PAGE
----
Who keeps the payment?
The guidance makes it clear that employers do not have to pay the JRB over to the employee – and, indeed, the indication from the outset has been that JRBs are intended to be paid for the benefit of businesses and that they will therefore indirectly benefit employees by supporting their employer, as opposed to it being intended that they are to be passed on to employees.
Employers must include payments they receive under the scheme as income when calculating their taxable profits for income tax and corporation tax purposes. However, individuals with employees that are not employed as part of a business (such as nannies or other domestic staff) will not have to pay tax on JRBs.
Public Health England (“PHE”) has updated its guidance on shielding and protecting people who are clinically extremely vulnerable from Covid-19.
Shielding for the clinically extremely vulnerable was paused in England on 31 July and in Wales on 16 August. On 13 October, PHE updated its Guidance on shielding and protecting extremely vulnerable persons from Covid-19 (“the Guidance”). It aims to strike a better balance between keeping the clinically extremely vulnerable safe and reducing some of the potentially harmful impacts on their mental and social wellbeing associated with the previous strict shielding guidance. The Guidance sets out the steps clinically extremely vulnerable people can take to protect themselves at each local Covid alert level. The conditions automatically covered by the definition of "clinically extremely vulnerable" remain unchanged.
The corresponding guidance in Wales remains unchanged.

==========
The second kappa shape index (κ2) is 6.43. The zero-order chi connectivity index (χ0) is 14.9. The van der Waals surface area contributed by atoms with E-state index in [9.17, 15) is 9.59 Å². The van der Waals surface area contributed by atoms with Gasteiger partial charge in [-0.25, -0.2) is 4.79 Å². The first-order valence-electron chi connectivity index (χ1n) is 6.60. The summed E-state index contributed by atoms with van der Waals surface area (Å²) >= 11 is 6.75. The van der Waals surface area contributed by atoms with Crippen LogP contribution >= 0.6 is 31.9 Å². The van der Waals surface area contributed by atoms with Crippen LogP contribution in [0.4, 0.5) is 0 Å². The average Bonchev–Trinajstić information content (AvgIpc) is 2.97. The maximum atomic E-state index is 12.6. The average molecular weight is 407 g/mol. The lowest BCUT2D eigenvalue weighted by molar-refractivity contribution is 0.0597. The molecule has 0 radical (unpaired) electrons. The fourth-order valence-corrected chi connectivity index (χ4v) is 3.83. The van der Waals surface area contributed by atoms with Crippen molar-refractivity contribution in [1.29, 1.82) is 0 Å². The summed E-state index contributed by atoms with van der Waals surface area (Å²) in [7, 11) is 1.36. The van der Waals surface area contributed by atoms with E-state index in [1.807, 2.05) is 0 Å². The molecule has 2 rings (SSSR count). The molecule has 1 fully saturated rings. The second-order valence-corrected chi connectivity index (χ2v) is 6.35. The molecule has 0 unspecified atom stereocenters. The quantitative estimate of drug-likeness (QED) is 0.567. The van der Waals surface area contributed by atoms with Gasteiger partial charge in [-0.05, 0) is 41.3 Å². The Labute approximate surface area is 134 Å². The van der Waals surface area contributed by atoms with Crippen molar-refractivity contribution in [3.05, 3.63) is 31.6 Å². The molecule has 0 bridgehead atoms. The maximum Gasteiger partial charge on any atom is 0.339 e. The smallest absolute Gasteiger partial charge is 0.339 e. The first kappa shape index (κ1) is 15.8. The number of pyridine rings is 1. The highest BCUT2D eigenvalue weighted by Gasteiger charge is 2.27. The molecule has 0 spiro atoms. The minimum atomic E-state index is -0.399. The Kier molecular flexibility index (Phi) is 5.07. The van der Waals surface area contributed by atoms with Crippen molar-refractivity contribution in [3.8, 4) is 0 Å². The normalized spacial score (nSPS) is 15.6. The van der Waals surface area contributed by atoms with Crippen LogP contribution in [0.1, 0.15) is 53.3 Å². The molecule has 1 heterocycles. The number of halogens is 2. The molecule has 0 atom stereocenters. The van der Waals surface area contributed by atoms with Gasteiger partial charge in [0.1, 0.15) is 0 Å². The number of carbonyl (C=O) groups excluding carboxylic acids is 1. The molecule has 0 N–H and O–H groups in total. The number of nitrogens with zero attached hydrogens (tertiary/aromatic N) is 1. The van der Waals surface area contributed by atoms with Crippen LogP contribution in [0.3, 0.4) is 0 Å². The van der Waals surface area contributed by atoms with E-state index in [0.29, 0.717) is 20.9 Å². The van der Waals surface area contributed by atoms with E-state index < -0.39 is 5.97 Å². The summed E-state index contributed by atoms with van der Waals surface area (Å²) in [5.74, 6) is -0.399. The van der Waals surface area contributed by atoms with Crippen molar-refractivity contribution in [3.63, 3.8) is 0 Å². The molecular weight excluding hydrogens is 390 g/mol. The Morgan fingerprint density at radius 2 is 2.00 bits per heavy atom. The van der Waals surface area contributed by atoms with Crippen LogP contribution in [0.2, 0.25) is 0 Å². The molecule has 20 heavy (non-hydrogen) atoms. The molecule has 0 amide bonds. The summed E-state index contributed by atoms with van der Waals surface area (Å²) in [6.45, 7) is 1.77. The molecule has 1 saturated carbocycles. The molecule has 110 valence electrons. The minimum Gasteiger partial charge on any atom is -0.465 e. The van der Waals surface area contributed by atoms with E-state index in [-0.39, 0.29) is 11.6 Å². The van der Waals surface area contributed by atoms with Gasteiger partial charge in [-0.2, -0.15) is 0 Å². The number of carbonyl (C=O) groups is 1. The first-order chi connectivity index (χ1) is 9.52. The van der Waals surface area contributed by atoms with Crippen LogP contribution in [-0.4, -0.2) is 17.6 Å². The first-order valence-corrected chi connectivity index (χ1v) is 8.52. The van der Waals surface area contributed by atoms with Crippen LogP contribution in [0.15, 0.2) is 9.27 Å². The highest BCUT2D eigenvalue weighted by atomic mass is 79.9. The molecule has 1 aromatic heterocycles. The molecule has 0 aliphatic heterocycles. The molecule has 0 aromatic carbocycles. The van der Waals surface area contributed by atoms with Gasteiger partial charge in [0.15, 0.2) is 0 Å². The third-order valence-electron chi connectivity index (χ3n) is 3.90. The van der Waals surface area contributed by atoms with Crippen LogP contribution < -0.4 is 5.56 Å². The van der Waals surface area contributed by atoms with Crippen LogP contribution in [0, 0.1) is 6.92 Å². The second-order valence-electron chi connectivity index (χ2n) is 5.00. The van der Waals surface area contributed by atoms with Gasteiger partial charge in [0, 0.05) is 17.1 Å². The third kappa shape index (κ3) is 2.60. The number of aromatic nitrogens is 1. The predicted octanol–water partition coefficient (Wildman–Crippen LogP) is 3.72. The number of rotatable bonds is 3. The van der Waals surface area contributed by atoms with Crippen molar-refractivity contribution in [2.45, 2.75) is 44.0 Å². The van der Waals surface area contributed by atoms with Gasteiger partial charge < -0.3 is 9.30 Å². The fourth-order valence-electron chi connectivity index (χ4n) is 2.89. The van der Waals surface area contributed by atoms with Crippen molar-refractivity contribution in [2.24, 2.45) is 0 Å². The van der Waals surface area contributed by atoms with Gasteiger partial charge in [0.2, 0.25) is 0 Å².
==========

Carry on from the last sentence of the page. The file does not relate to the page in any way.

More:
The government has stated that it will only reintroduce formal shielding advice for England in the very worst affected local areas for a limited time. This is to only apply to some, not all, very high alert level areas and is to be based on the Chief Medical Officer's advice. The government will write to individuals to inform them if they are advised to shield.
Those required to travel into a different local Covid alert level area for work should follow the guidance for whichever area has the higher alert level.
The clinically extremely vulnerable are advised to work from home where possible, but otherwise go into their workplace – unless they live or work in an area where formal shielding advice is in place and they have received a new shielding notification letter, in which event statutory sick pay will be available to those who qualify for it.
Those who are not advised to shield who cannot perform their normal role from home are advised to discuss temporarily changing their role or working pattern with their employer, for example, to avoid travelling in rush hour.
The Guidance includes a reminder that employers are required to take steps to reduce the risk of exposure to Covid-19 in the workplace, and that in the event that they fail to do so, the Health and Safety Executive and local authorities can take action which can range from the provision of specific advice, issuing enforcement notices, and stopping certain work practices until they are made safe – backed up by the potential for prosecution in the event that employers fail to comply with enforcement notices.
A point not spelt out in the Guidance, but which employers should keep in mind, is that a failure to make reasonable adjustments to enable a clinically extremely vulnerable employee to continue working might constitute a breach of the Equality Act 2010. There is reference, though, to the fact that employees with disabilities who need support to work at home or in the workplace can apply to Access to Work – which can also help assess whether an employee’s needs can be met through reasonable adjustments. Assistance may include a grant to help cover the costs of travel to and from work or practical support in the workplace (which can include the employee’s home); and confidential mental health support is also available.